Tuesday, June 15, 2010

Laurence BonJour on 'Naturalism' As a Religious Conviction

(Thanks to neuro-philosopher David Chalmers for this cartoon...)

I'm reading University of Washington philosopher Laurence BonJour's "Against Materialism," one of the essays in The Waning of Materialism (Koons & Bealer, eds). One way some philosophers argue for materialism is by appealing the the general idea of "naturalism." BonJour finds such appeal unsuccessful.

First, "naturalism," while paid allegiance to, is hard to pin down in a precise way. "Many recent philosophers seem so eager to commit themelves to naturalism - to fly the naturalist flag, as it were - while showing little agreement as to what exactly such a commitment involves." (7) So naturalism, like materialism, seems to be an "intellectual bandwagon."

Second, naturalism "seems to just amount to materialism, which would make an argument from naturalism to materialism entirely question-begging." (Ib.)

Third, "one version of naturalism is the idea that metaphysical issues - or philosophical issues generally - should be dealt with through the use of the methods of natural science." (Ib.) But there is no good reason to suppose that the methods of science "exhaust the methods of reasonable inquiry."

Fourth, "there is no plausible way in which that claim itself can be arrived at using those methods." (Ib.) That is, using the methods of natural science cannot led one to the discovery that the methods of natural science exhaust the methods of reasonable inquiry.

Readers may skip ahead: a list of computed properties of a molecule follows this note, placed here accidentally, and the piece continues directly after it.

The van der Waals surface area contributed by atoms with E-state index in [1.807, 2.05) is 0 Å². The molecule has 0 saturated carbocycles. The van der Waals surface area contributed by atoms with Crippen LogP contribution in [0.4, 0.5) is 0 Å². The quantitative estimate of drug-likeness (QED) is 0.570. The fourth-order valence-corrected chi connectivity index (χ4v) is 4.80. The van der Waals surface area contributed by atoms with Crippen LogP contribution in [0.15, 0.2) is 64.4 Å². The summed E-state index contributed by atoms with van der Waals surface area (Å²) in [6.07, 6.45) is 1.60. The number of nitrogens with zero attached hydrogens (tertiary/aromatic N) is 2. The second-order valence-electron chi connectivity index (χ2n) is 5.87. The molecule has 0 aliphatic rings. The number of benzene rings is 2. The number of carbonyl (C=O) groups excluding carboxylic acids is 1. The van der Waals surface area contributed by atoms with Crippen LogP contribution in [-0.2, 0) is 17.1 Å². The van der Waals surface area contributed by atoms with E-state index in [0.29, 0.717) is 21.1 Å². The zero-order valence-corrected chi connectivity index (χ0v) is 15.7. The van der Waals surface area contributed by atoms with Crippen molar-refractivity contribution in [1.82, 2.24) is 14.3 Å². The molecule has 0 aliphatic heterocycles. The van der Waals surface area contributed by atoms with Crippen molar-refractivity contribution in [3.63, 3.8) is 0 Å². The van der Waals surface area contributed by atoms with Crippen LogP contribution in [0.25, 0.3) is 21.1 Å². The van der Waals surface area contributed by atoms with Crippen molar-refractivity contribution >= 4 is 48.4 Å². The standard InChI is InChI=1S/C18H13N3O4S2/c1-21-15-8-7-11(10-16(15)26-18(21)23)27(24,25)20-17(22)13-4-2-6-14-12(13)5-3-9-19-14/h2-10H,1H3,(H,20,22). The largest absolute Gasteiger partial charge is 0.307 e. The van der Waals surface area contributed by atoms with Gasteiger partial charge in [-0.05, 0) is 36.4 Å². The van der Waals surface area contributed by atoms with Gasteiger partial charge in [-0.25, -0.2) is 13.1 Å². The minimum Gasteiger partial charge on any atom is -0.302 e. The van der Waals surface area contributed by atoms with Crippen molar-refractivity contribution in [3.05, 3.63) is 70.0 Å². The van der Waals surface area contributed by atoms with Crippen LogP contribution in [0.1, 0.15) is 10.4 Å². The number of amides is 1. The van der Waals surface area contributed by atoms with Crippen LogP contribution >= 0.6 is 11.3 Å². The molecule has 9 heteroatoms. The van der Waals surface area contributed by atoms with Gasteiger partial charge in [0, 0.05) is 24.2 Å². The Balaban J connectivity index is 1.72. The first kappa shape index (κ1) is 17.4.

Fifth, there is no reason to suppose that "applying the methods of natural science to the question of whether materialism is true, assuming that one could figure out some reasonably clear way to do that, would lead to the conclusion that materialism is correct." (Ib.)

It is true that many (but not all) natural scientists assume the truth of materialism. "But the question is whether they have any good reason for such an assumption - a reason that would itself have to transcend their strictly scientific claims and competence." (Ib.)

 BonJour concludes that one cannot, therefore, reasonably use naturalism as a reason in favor of the truth of materialism. BonJour reasons that both materialism and naturalism function like "religious convictions." (Ib., 4)

(In the philosophy of mind "materialism" holds "that mental states are entirely either material or physical in nature, and correlatively that a complete account of the world, one that leaves nothing out, can be given in entirely materialist terms." (Ib., 3)